And I’m cramming extra large doses of grammar instruction down various gullets, as it has come to my attention that a love of grammar in not innate for everyone, and none of my little darlings have inherited mine. I thought my children would be born with a craving for sentence diagramming. Turns out they took after their dad on this one. This will soon be remedied!
And here, for a little artistic break, are some of Maggie’s projects from this morning. First, a blackline drawing which she off-handedly describes as (from left to right)
“This is the Dad, this is the little boy…….and this is the angry policeman.”
We wonder what the rest of the story is, but when I asked, she just flicked her wrist and went on to fill the next piece of blank paper.
Later, having grown weary of the simplicity of pen and ink, she made some flowers to brighten our gray snowy world. She had a little help from Audrey…….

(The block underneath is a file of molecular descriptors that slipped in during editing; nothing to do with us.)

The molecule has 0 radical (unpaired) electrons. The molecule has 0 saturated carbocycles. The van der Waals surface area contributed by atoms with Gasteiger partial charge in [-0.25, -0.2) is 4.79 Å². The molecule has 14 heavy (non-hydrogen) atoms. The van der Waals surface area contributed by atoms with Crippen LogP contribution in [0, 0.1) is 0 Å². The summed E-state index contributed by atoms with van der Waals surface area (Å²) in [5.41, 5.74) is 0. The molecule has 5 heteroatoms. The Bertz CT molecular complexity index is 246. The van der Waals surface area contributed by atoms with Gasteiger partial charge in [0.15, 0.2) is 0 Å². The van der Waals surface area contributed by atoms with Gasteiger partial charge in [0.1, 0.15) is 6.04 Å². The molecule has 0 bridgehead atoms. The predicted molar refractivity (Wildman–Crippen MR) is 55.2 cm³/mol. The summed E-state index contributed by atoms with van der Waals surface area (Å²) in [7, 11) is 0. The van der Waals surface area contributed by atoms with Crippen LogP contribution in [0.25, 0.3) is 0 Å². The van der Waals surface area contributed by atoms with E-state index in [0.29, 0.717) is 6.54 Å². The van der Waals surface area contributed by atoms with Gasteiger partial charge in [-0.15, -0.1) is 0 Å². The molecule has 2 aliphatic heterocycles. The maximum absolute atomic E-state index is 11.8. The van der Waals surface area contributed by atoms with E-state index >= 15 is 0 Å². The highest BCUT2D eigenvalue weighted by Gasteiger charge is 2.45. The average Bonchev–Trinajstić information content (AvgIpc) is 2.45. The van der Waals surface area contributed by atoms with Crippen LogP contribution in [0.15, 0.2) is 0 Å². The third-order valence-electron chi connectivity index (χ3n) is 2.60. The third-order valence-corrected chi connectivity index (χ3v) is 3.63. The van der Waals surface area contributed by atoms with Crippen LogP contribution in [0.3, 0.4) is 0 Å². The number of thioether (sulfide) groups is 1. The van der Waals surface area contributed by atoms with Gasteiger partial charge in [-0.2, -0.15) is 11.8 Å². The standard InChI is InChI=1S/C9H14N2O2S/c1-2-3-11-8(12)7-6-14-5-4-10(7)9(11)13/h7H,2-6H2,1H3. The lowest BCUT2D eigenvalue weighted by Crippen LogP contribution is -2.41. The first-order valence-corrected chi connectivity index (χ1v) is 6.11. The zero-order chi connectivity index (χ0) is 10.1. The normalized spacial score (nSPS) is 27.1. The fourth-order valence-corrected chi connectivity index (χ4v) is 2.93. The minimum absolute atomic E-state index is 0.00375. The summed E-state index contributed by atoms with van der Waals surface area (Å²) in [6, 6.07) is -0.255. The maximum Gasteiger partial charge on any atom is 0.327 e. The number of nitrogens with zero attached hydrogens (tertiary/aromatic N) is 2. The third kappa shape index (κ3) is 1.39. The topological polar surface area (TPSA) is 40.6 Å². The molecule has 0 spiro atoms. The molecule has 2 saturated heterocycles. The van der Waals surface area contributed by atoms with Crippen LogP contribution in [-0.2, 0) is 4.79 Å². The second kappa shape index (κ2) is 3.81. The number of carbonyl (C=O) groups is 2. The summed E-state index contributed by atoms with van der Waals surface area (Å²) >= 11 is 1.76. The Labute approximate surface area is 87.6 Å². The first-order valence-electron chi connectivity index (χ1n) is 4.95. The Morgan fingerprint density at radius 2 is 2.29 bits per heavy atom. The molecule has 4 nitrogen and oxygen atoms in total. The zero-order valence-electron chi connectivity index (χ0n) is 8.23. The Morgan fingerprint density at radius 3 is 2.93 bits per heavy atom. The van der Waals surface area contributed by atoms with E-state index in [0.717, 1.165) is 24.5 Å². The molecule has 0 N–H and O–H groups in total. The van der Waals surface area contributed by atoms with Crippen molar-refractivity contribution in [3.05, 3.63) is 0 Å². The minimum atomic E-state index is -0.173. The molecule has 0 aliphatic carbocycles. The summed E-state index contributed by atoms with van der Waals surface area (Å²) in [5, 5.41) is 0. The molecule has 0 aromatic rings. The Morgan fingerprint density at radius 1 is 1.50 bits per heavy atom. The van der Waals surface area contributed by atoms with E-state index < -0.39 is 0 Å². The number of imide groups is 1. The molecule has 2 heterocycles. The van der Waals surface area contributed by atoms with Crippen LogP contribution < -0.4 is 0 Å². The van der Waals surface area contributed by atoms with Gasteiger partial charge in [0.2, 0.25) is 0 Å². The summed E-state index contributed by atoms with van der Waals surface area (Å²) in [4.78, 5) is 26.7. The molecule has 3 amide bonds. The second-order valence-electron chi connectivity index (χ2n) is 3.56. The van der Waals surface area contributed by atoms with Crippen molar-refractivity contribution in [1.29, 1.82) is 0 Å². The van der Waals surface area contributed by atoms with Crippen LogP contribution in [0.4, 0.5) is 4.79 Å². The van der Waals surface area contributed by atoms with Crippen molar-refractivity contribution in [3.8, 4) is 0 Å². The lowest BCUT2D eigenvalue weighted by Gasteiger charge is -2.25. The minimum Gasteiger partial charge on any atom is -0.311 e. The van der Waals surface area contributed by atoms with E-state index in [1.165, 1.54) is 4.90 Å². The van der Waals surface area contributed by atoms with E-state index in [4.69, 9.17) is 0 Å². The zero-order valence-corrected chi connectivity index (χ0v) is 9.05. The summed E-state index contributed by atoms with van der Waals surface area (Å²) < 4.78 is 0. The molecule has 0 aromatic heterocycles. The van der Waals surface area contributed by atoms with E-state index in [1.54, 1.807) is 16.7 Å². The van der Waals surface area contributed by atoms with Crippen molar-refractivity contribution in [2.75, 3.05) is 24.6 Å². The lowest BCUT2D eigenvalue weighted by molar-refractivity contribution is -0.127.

Meanwhile, the sweater I am knitting for David has not been seen or heard of on this blog in a few weeks. So, everybody asks, what’s the deal with that?
First, I took a week away from working on it so that I could attend a class called ” Tips and Tricks for Finishing Your Knitted Garment.” I signed up for this class because I was so nervous and unprepared for the job of putting this sweater together.
Last time I put a sweater together, it looked like it was tailor made for a chimp with one arm five inches higher than the other. Sadly, it was knitted in the most beautiful garnet mohair, so it was a tragically freakish deformity knitted in elegant yarn.
For this “finishing” class, students were required to knit up several oddly shaped pieces, which we then brought to class and practiced our new finishing tricks on.
I was by far the least skilled knitter in the class of 15. And, of course, I was closest to the instructor, so she was continually grabbing my work to show to the class.
The first time, she didn’t really check to see if it was done correctly before hoisting it aloft and saying “Let’s see how Missy did…” She then looked closely at the knitted piece, and then at me, and said “This is terrible! Were you even listening to my instructions?” ****Mortifying****